The Bureau of Meteorology, Australia said a La Nina has developed in the tropical Pacific Ocean. After effective coupling between the ocean and the atmosphere, the tropical Pacific Ocean continues to cool. The configuration of clouds and winds in the atmosphere is consistent with the temperature of the ocean surface and subsoil. Further cooling of the Pacific is expected and conditions in La Nina are expected to prevail for an extended period, until early spring 2022.
The Bureau of Meteorology, Australia (BoM) and the Climate Prediction Center (CPC) of the National Oceanic and Atmospheric Administration (NOAA) maintain different scales and measurements to determine the El-Nino or La Nina establishment. While BoM follows a threshold of +/- 0.8 ° C, the National Center for Environmental Prediction (NCEP) of the NOOA sets the limits for sea surface temperature at +/- 0.5 ° C.
ENSO: Enso has a major influence on weather and climatic conditions such as heavy rains, floods and droughts. El Nino has a warming influence on global temperatures while La Nina has the opposite effect. In India, for example, El Nino is associated with a drought or weak monsoon, while La Nina is associated with a strong monsoon, above average rains and colder winters. El Niño and the Southern Oscillation, in short, are a periodic fluctuation of the sea surface temperature and atmospheric pressure of the overlying atmosphere across the equatorial Pacific Ocean.
El Nino and La Nina events tend to develop during the April-June period and they tend to peak in strength during October-February. Typically, these events persist for 9 to 12 months, although they sometimes last up to 2 years. La Nina influences the Indian subcontinent by carrying cold air from Siberia and southern China, which interacts with tropical heating to produce north-south low pressure systems. The cold air associated with these troughs extends much further into southern India. In general, La Nina’s cold air envelope occupies a larger part of India. Such a pattern means less impact of Western disturbances. The cold temperature may descend as far as Tamil Nadu, but may not affect northeast India as much.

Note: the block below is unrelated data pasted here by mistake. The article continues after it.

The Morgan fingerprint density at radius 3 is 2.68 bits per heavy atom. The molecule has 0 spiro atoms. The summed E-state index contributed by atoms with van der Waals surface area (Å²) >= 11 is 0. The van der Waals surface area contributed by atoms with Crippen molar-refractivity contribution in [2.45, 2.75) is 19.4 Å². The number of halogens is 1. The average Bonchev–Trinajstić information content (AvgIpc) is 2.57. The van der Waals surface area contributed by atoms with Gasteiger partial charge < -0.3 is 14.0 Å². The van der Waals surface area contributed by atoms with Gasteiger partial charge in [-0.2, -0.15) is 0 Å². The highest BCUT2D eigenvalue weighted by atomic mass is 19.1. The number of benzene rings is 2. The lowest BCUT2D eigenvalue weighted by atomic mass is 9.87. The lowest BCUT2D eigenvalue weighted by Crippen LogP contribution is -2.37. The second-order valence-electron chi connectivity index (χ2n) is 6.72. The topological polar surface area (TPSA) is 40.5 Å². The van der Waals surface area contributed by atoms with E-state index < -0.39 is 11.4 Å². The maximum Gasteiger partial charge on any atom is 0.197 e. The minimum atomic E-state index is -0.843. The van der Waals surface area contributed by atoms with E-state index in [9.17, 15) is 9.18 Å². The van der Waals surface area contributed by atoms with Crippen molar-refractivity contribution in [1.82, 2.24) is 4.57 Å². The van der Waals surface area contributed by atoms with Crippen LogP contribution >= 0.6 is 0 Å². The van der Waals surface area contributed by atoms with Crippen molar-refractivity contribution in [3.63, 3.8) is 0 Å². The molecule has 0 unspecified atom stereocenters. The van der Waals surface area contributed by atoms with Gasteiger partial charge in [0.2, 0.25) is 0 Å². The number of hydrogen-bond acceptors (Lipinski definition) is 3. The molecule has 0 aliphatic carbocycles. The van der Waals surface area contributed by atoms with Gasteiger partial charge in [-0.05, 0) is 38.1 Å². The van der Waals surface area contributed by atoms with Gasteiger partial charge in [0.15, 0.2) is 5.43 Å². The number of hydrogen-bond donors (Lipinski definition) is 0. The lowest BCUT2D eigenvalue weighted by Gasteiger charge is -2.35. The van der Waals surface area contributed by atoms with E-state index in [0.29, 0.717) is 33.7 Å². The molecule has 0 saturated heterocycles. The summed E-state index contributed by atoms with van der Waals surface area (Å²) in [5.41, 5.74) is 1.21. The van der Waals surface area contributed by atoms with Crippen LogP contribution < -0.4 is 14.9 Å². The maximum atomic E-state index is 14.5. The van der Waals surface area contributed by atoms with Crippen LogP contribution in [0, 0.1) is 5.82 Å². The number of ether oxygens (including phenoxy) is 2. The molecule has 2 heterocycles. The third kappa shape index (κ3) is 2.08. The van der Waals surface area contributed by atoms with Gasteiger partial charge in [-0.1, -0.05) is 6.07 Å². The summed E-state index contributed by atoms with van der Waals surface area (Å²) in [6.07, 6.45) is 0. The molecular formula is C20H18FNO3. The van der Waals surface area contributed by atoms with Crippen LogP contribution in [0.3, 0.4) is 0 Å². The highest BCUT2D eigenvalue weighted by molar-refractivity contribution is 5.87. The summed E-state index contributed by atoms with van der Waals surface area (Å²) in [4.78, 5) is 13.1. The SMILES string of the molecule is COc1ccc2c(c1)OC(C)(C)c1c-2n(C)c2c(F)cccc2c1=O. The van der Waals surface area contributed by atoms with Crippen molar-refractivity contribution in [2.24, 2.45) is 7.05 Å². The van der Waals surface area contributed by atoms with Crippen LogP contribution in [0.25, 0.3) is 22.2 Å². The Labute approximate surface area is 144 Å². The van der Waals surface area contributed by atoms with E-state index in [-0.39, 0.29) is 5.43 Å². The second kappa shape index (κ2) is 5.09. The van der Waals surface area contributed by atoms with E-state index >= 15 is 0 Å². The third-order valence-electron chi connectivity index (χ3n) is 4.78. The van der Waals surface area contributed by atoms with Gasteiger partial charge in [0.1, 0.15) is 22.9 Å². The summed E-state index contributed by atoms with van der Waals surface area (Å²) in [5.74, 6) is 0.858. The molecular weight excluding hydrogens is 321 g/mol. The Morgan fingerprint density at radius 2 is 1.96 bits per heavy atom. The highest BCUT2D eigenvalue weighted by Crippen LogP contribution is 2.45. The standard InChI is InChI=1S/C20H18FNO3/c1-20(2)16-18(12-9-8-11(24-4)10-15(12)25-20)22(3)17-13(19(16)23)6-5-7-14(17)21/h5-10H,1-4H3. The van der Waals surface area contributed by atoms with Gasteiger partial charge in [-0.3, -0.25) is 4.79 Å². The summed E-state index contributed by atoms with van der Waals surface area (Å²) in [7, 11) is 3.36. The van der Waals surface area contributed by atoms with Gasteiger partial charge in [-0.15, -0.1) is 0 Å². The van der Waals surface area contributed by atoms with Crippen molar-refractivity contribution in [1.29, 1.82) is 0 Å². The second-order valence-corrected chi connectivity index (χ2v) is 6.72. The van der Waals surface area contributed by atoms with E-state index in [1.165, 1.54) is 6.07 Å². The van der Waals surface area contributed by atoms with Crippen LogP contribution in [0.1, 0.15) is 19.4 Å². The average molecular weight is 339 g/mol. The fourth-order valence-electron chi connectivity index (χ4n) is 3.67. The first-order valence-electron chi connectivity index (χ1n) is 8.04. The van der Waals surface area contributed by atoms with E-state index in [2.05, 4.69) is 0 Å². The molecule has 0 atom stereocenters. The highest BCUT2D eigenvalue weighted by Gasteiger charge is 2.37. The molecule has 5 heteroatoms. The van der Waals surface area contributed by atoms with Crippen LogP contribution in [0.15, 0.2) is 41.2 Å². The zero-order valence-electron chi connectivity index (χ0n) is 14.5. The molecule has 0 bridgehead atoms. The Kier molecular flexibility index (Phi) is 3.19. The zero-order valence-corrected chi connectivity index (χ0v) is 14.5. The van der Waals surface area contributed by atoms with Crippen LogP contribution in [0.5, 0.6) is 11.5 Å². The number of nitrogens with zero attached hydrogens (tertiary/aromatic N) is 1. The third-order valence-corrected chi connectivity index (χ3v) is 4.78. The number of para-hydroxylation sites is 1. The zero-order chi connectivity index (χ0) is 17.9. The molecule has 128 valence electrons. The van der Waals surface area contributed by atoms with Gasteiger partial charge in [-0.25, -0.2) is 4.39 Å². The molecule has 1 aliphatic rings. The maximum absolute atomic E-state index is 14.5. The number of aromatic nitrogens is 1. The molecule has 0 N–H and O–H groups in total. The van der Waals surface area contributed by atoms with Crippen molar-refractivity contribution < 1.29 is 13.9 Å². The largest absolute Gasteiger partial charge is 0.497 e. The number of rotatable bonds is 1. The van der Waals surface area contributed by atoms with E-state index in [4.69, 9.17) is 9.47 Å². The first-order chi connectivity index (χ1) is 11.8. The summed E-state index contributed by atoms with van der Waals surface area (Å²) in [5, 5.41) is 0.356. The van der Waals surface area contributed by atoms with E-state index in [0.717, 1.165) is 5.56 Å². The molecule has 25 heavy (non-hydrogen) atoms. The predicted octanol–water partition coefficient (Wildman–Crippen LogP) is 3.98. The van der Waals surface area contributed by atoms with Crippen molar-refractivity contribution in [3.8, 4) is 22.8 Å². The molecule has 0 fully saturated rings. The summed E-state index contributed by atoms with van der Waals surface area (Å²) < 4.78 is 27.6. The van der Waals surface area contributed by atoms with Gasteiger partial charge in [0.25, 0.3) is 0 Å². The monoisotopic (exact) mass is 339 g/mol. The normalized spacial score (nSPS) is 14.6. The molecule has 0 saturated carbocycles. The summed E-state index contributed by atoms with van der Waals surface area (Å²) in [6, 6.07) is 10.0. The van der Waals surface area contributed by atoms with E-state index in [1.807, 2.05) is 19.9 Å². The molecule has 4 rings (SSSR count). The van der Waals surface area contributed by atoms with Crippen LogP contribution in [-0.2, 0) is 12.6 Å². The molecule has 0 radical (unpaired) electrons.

IOD: The latest weekly Indian Ocean Dipole Index (IOD) value as of November 28 is -0.32 ° C. Although IOD is -ve, but still within neutral limits. The -ve event is likely to end soon. It could reach zero-zero by the end of December and lose importance thereafter. The displacement of the monsoon trough towards the southern hemisphere prevents the formation of an IOD event until April. Statistically, unlike El Nino and La Nina, IOD events have a normal distribution. They maintain a symmetrical bell-shaped curve with a neutral peak at 60% occasions and have an equal share of 20% each for the -ve and + ve events. Events generally start around April-May, peak between August and October, and then decline rapidly after the end of the northeast monsoon over southern India.
MJJ: Madden Julian Oscillation (MJO) is an intra-seasonal variability in wind and pressure patterns in different layers of the atmosphere. These changes can in turn impact surface and subsurface conditions across the ocean. The weakening or strengthening of the trade winds is an associated factor, modifying the degree of cooling associated with La Nina over the Pacific Ocean. MJO is now moving from the Maritime Continent to the Western Pacific in Phases 6 and 7. It is expanding but moving away from Indian waters. This could accelerate thunderstorm activity in the western Pacific. It is unlikely to trigger further disturbances in the Bay of Bengal and the Arabian Sea.
Sustained conditions in La Nina are expected to react and may result in severe winters for northern India. Frigid temperatures and freezing winds are most commonly seen from January to February. Sometimes its peak lasts from the 4th week of December to the 4th week of January.